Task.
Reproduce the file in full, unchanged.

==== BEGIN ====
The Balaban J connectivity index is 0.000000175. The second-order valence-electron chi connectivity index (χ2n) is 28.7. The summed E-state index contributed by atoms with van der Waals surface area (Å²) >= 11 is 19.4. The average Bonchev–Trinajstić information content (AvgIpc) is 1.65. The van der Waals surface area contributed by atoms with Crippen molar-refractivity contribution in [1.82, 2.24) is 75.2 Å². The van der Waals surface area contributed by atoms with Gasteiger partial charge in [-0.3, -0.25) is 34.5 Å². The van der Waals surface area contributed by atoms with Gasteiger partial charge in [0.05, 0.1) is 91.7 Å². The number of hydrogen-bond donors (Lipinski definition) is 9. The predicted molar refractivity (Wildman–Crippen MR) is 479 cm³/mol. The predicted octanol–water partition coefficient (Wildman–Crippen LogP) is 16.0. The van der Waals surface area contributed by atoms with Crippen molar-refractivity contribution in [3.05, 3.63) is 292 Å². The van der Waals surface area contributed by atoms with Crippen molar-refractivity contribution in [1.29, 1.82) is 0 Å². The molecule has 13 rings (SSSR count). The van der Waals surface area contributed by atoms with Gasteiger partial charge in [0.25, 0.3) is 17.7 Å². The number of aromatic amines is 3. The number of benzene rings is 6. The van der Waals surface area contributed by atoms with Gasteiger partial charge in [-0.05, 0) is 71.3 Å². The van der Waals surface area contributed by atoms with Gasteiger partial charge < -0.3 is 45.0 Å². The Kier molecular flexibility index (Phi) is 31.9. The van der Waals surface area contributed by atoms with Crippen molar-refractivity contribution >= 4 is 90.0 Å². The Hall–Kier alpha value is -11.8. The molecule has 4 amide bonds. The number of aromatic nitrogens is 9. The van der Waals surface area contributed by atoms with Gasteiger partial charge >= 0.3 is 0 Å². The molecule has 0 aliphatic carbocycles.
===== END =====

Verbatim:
The Balaban J connectivity index is 0.000000175. The second-order valence-electron chi connectivity index (χ2n) is 28.7. The summed E-state index contributed by atoms with van der Waals surface area (Å²) >= 11 is 19.4. The average Bonchev–Trinajstić information content (AvgIpc) is 1.65. The van der Waals surface area contributed by atoms with Crippen molar-refractivity contribution in [1.82, 2.24) is 75.2 Å². The van der Waals surface area contributed by atoms with Gasteiger partial charge in [-0.3, -0.25) is 34.5 Å². The van der Waals surface area contributed by atoms with Gasteiger partial charge in [0.05, 0.1) is 91.7 Å². The number of hydrogen-bond donors (Lipinski definition) is 9. The predicted molar refractivity (Wildman–Crippen MR) is 479 cm³/mol. The predicted octanol–water partition coefficient (Wildman–Crippen LogP) is 16.0. The van der Waals surface area contributed by atoms with Crippen molar-refractivity contribution in [3.05, 3.63) is 292 Å². The van der Waals surface area contributed by atoms with Crippen molar-refractivity contribution in [1.29, 1.82) is 0 Å². The molecule has 13 rings (SSSR count). The van der Waals surface area contributed by atoms with Gasteiger partial charge in [0.25, 0.3) is 17.7 Å². The number of aromatic amines is 3. The number of benzene rings is 6. The van der Waals surface area contributed by atoms with Gasteiger partial charge in [-0.05, 0) is 71.3 Å². The van der Waals surface area contributed by atoms with Gasteiger partial charge < -0.3 is 45.0 Å². The Kier molecular flexibility index (Phi) is 31.9. The van der Waals surface area contributed by atoms with Crippen molar-refractivity contribution >= 4 is 90.0 Å². The Hall–Kier alpha value is -11.8. The molecule has 4 amide bonds. The number of aromatic nitrogens is 9. The van der Waals surface area contributed by atoms with Gasteiger partial charge >= 0.3 is 0 Å². The molecule has 0 aliphatic carbocycles.